U.S. intelligence suspects rogue elements in Pakistan's spy agency are giving militants sensitive information to help them launch more effective attacks from the tribal region bordering Afghanistan, a Bush administration official said Wednesday.
Top CIA and U.S. military officials recently traveled to the country to press their concerns about the apparent ties with Pakistani officials.
An administration official said the decision to send CIA Deputy Director Steve Kappes to the meetings in Islamabad with Adm. Michael Mullen, chairman of the Joint Chiefs of Staff, came amid evidence initially collected by the U.S. and corroborated by Indian intelligence that some members of the Pakistani intelligence community were actively aiding the Taliban and al-Qaida.
The official said the information indicated specific mid-level officers in Pakistan's Inter-Services Intelligence agency likely were leaking sensitive intelligence about operations in the tribal areas to militants that was “not only increasing their offensive capability, but also their defensive capability,” resulting in a rise in the number and lethalness of attacks.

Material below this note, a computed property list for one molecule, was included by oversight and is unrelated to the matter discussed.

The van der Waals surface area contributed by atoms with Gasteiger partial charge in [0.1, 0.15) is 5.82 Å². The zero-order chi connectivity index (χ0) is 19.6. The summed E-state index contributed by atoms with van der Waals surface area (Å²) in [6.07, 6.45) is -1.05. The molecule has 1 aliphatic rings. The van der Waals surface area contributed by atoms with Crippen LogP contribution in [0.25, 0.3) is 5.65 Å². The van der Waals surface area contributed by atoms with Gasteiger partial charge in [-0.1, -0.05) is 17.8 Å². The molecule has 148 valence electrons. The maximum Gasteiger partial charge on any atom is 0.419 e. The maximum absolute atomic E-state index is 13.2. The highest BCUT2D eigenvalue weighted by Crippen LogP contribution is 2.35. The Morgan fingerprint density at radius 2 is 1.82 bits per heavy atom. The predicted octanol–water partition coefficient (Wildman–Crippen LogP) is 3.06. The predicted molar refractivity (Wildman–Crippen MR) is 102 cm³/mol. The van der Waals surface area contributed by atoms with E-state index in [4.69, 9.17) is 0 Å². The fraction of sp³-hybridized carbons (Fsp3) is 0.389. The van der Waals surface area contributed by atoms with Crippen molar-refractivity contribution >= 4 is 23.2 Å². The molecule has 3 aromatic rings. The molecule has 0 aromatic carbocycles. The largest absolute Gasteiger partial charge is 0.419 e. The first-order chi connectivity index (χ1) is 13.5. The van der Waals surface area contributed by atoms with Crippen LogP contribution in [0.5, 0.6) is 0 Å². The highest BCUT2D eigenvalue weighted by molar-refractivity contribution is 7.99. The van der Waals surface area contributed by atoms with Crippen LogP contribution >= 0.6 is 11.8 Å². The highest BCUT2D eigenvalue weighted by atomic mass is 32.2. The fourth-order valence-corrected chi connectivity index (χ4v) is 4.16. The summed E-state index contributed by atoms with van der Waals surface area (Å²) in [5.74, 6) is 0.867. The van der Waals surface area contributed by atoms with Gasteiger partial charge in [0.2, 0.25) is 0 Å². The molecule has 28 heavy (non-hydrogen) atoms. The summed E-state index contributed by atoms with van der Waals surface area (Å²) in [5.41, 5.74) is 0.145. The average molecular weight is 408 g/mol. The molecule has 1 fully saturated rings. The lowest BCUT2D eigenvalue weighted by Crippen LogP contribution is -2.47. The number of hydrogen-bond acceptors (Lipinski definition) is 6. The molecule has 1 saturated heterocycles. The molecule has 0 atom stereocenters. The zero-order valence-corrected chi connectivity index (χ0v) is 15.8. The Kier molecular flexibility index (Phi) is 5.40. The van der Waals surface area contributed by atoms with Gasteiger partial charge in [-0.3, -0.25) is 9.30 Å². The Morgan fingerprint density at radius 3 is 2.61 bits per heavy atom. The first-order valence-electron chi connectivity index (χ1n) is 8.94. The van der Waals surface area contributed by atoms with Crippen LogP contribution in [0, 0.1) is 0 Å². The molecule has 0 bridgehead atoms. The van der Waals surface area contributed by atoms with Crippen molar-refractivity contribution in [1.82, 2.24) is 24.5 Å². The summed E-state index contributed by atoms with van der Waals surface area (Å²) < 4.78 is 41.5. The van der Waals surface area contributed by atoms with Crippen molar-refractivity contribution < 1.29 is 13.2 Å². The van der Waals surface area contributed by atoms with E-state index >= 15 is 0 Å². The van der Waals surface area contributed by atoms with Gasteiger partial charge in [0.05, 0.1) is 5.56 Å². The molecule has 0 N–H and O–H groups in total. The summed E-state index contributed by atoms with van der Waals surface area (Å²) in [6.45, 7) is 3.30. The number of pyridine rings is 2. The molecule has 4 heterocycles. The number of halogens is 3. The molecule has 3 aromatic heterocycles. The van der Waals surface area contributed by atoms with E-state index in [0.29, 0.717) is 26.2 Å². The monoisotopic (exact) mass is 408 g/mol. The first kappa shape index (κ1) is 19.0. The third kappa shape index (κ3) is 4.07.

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The official said long-standing CIA frustration with the Pakistanis had been growing for months – especially since opposition leader Benazir Bhutto was assassinated last year – and peaked after the July 7 suicide bombing at the Indian Embassy in Kabul, which New Delhi has blamed on Islamabad. Kappes' visit came five days later on July 12, the official noted.
Pakistan Army spokesman Maj. Gen. Athar Abbas denied accusations of any official Pakistan complicity with terrorist groups, calling them “unfounded and baseless,” but he confirmed to The Associated Press that Kappes and Mullen met this month with Pakistani generals, including Ashfaq Parvez Kayani, the army chief.
The meeting came five months after Pakistan elected a new civilian government to replace Gen. Pervez Musharraf, a U.S. ally who seized power in 1999. It also comes as a top Pakistani official publicly rejected giving the U.S. military authority to enter the tribal regions to attack terror networks.
The United States has grown increasingly frustrated as al-Qaida, the Taliban and other militants thrive in Pakistan's remote areas and in neighboring Afghanistan, and has asked that U.S. troops be allowed to strike at terror networks. The new regime says it prefers to negotiate a new peace agreement with militant groups in the relatively ungoverned region.